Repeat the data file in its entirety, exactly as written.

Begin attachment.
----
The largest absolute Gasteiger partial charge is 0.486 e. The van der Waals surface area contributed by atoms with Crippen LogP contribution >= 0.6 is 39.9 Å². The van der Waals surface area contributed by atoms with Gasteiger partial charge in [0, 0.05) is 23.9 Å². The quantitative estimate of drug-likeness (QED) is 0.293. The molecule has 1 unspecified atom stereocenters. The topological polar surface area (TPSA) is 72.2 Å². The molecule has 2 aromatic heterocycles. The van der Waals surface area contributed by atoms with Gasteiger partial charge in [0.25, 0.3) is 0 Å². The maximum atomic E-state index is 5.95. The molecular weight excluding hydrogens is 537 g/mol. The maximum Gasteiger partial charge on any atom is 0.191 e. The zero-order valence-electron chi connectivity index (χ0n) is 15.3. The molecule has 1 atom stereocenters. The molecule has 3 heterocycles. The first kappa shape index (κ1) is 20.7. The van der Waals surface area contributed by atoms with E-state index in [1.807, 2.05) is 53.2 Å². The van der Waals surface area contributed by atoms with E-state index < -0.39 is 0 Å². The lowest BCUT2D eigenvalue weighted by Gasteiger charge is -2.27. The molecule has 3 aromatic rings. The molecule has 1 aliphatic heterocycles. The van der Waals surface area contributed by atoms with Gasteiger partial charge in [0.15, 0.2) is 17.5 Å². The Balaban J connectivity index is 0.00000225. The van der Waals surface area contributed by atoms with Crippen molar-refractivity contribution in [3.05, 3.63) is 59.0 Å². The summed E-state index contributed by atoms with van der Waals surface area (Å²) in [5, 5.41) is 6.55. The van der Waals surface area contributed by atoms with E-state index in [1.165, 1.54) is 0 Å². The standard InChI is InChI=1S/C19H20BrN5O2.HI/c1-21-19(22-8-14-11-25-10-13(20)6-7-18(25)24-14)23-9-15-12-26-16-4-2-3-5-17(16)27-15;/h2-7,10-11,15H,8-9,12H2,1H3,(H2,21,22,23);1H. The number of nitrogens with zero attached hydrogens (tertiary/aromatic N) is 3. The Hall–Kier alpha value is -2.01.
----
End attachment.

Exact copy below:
The largest absolute Gasteiger partial charge is 0.486 e. The van der Waals surface area contributed by atoms with Crippen LogP contribution >= 0.6 is 39.9 Å². The van der Waals surface area contributed by atoms with Gasteiger partial charge in [0, 0.05) is 23.9 Å². The quantitative estimate of drug-likeness (QED) is 0.293. The molecule has 1 unspecified atom stereocenters. The topological polar surface area (TPSA) is 72.2 Å². The molecule has 2 aromatic heterocycles. The van der Waals surface area contributed by atoms with Gasteiger partial charge in [0.25, 0.3) is 0 Å². The maximum atomic E-state index is 5.95. The molecular weight excluding hydrogens is 537 g/mol. The maximum Gasteiger partial charge on any atom is 0.191 e. The zero-order valence-electron chi connectivity index (χ0n) is 15.3. The molecule has 1 atom stereocenters. The molecule has 3 heterocycles. The first kappa shape index (κ1) is 20.7. The van der Waals surface area contributed by atoms with E-state index in [1.807, 2.05) is 53.2 Å². The van der Waals surface area contributed by atoms with E-state index < -0.39 is 0 Å². The lowest BCUT2D eigenvalue weighted by Gasteiger charge is -2.27. The molecule has 3 aromatic rings. The molecule has 1 aliphatic heterocycles. The van der Waals surface area contributed by atoms with Gasteiger partial charge in [0.15, 0.2) is 17.5 Å². The Balaban J connectivity index is 0.00000225. The van der Waals surface area contributed by atoms with Crippen molar-refractivity contribution in [3.05, 3.63) is 59.0 Å². The summed E-state index contributed by atoms with van der Waals surface area (Å²) in [5, 5.41) is 6.55. The van der Waals surface area contributed by atoms with E-state index in [1.165, 1.54) is 0 Å². The standard InChI is InChI=1S/C19H20BrN5O2.HI/c1-21-19(22-8-14-11-25-10-13(20)6-7-18(25)24-14)23-9-15-12-26-16-4-2-3-5-17(16)27-15;/h2-7,10-11,15H,8-9,12H2,1H3,(H2,21,22,23);1H. The number of nitrogens with zero attached hydrogens (tertiary/aromatic N) is 3. The Hall–Kier alpha value is -2.01.